We believe that Alton can be an exceptionally strong nomination to the ICSC because of a suite of sites concerned with slavery. The first is the Elijah Lovejoy Complex comprised of his printing press in the Hayner Public Library, which further interprets Lovejoy in an exhibition; the Lovejoy grave; and the Lovejoy Monument. The second is Lincoln-Douglas Debate Squarewhich include texts that interpret the significance of the debate that happened there to accompany the life-sized statues. The third is the Underground Railroad in Alton and at nearby Rocky Fork.
We note the publication of a new book about Elijah Lovejoy:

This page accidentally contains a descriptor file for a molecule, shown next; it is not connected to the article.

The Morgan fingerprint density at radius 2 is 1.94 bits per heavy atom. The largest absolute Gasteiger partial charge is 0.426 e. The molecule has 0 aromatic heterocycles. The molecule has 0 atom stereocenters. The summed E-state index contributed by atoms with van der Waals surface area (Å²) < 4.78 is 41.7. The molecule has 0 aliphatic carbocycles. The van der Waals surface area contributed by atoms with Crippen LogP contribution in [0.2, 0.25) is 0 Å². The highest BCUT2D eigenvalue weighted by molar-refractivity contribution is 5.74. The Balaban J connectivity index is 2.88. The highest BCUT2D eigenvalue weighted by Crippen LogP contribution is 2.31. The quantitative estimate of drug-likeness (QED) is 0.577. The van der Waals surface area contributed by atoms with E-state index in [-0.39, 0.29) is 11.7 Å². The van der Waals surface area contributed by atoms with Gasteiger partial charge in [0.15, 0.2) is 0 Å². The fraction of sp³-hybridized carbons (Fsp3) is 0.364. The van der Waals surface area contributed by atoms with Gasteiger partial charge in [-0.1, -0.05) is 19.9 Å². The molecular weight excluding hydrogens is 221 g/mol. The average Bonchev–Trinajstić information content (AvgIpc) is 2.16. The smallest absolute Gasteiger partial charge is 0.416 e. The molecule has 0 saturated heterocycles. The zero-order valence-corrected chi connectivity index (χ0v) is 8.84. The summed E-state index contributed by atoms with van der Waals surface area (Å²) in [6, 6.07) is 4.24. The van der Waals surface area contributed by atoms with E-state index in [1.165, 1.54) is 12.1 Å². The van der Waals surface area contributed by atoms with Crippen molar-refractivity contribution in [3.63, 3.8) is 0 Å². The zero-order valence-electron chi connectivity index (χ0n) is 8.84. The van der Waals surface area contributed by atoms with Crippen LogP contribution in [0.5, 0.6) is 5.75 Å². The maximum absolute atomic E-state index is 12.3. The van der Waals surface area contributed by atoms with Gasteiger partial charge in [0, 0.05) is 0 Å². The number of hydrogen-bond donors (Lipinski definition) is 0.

We would anchor an ICSC designation in Quincy based on “the Quincy Miracle” of 1838-39 that is celebrated by Mormons around the world in gratitude for the charity of this town toward their ancestors when expelled from Missouri under pain of “extermination” according to the official decree. As explained by Richard E. Bennett is his 2018 essay, “Quincy. The Home of Our Adoption” (p 132): Quincy “represents the finest tradition in American history – a victory for that kind of tolerance, human kindness and compassion that has welcomed millions of immigrants and huddled masses to its shores in previous centuries, as well as hundreds of thousands of refugees from Kosovo to Cambodia in modern times. Such openness and willingness to accept new culture, religionists, skin colors, and tongues has made America the great nation it is today. … the Quincy model is a lesson for all mankind. Extermination orders and cultural genocide, holocausts, still exist, if not abound. Hatred and prejudice are ingrained in so many countries and cultural identities. Many people today are shivering on the banks of their own Mississippi Rivers all over the world, waiting and hoping to cross into a new and kinder world of improved attitudes and depressed prejudices. Will there be a Quincy for them?” Quincy is an exceptional example of religious tolerance in the face of an abrogation of fundamental human rights. The Quincy Historical Museum has an excellent exhibition. We would like to work with the city and the museum to develop a more comprehensive educational program that will transcend the specific Mormon experience to address religious intolerance overall. Thus, this site of conscience can enable visitors to make connections between the past and contemporary issues.